“In the ‘old days,’ the creative development timeline could take 33 business days just to have a prototype … in your hand [and it] cost $3,000,” says Gilmore. “We wanted to cut the ideation, design and approval cycle by half or more.”
To make that happen, iC3D considers elements including lighting, shadows, wrapping (for barcodes and logos) and modeling, creating a photorealistic product mock-up that can be shared on screen and online. It can also generate a very high-resolution file that can be output on a 3D printer.
Additionally, dynamic backgrounds can be incorporated to visualize a product on a shelf or any retail environment.
“You can show what a product would look like in five different stores next to five different competitive brands,” Gilmore says. “Is this how you want your new garlic-and-herb flavor biscuits to look next to our paprika flavor? There’s no need to have the actual product before promoting it.”
Gilmore explains that creating a pricing structure for 3D prototyping can seem challenging. For example, he says that with conventional prototyping, the process can be as easy as charging $500 for two box prototypes and generating an invoice for $1,000.
“But what could you charge to present a client with a series of 3D virtual prototypes?” he says. “Why not charge [accordingly] to prevent the creation of failed prototypes and allow much faster ideation than ever before?”
With 3D prototyping, players along the supply chain can enjoy increased peace of mind as potential errors can be caught quickly and easily. For example, Gilmore says if a label for a clear bottle containing a red drink was designed on a clear stock with red text, it would not be an effective label design.
“That error would be caught in a second using a 3D mock-up,” he says.
Another perceived barrier is ease of use, Gilmore says. But, using 3D is not akin to practicing “the black arts,” he explains, stating that the technology is available to anyone versed in Photoshop and Illustrator. The reality is that 3D software can provide an easy way to create accurate mock-ups, cost-effectively and quickly.
Getting on the Same Page
Stephen Kaufman, chief product officer of BLUE Software, a provider of brand lifecycle management solutions, explains that incorporating 3D technology into the packaging manufacturing process can mean different things to different people.
3D can facilitate the process from exploratory stages through design, prototyping and approvals. But it can also be used for marketing, merchandising and retailing purposes.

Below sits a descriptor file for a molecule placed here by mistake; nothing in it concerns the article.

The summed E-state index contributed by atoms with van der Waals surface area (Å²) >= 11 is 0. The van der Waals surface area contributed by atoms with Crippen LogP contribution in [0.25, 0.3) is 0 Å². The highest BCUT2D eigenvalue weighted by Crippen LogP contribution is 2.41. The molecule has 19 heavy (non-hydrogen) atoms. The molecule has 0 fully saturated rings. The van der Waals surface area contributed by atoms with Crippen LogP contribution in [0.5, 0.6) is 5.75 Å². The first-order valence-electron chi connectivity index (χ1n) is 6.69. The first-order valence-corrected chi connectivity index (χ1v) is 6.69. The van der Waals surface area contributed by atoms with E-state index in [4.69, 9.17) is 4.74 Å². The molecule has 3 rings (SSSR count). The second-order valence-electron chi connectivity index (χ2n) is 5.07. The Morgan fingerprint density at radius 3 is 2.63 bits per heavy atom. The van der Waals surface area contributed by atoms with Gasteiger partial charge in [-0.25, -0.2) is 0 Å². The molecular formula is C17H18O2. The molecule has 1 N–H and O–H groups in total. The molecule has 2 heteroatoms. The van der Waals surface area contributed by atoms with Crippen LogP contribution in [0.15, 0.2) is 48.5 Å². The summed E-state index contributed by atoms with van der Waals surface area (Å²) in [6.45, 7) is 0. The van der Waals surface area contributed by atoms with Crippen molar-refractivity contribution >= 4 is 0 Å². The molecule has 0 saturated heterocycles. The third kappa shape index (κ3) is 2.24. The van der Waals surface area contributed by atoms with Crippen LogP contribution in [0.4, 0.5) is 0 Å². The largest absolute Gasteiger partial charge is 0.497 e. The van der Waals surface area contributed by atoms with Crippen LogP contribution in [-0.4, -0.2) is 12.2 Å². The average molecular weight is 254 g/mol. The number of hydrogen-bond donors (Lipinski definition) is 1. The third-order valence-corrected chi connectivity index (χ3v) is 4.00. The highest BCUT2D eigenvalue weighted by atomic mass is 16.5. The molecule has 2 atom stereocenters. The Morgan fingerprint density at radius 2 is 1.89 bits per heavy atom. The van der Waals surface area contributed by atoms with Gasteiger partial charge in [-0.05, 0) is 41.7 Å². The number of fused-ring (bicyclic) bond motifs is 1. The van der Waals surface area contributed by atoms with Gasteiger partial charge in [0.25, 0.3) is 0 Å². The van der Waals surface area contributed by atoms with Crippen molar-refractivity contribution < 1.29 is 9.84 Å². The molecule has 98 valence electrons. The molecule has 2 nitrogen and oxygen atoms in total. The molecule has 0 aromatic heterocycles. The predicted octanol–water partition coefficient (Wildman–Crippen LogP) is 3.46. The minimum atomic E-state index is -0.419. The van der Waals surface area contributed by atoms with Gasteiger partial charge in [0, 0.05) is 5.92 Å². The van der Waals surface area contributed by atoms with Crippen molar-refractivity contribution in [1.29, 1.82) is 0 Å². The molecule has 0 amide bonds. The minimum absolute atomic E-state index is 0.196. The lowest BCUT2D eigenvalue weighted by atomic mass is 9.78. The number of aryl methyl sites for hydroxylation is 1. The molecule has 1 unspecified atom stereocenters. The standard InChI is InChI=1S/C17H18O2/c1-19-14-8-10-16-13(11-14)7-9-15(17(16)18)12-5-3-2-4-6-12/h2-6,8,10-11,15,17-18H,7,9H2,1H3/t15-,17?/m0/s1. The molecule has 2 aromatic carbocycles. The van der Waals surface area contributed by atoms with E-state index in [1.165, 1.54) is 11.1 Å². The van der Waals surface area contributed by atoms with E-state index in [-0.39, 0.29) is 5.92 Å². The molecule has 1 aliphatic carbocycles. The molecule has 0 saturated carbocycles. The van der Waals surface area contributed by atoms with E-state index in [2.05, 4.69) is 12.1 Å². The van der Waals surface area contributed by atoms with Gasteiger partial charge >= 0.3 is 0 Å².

“We’re seeing growth in 3D for e-commerce to provide images for e-retailers such as Amazon, Walmart and Kroger,” he says. “Some agencies specialize in glamour 3D shots that show liquid flowing into a [sports drink] bottle and that might cost $10,000 to $15,000, compared to a typical product image that costs in the $150-$400 dollar range, depending on quantity and quality.”
BLUE’s solutions for packaging workflow management provide routing and tracking from design through proofing and printing to ensure consistency and quality control all along the workflow. Kaufman explains that 3D creative tools facilitate a smoother ride from design to production.
“A folding carton designer creates artwork that matches the approved dieline,” he says. “However, in the interim, prior to production, the converter may change equipment or the type of glue that will be used. Or there may be a new version of the artwork.”
If all members of the supply chain aren’t notified, changes could render the original artwork inaccurate.
Kaufman explains that employing 3D at the design stage simplifies comp creation and leverages online proofing to maintain accuracy.
“You can wrap that 2D Illustrator file around a 3D structure, and marry them together to create an interactive experience [for approvals],” he explains.
Kaufman says that 3D is gaining steam throughout the supply chain, including with packagers and converters.
“[They] are looking for the introduction of 3D as early in the process as they can get it — ideally without special training and at a low cost of entry,” Kaufman asserts. “Almost all packaging artwork is created in Illustrator, but 3D proofs can also be routed and stored as PDFs, and viewed in Acrobat.
“Plus, when you move to a 3D model, people are more aware of considerations — such as how type is laid out on package — and treat a design as ‘more real’ in 3D,” he continues. “From a social engineering perspective, 3D creates a sense of urgency and of reality that is often lacking in 2D workflows.”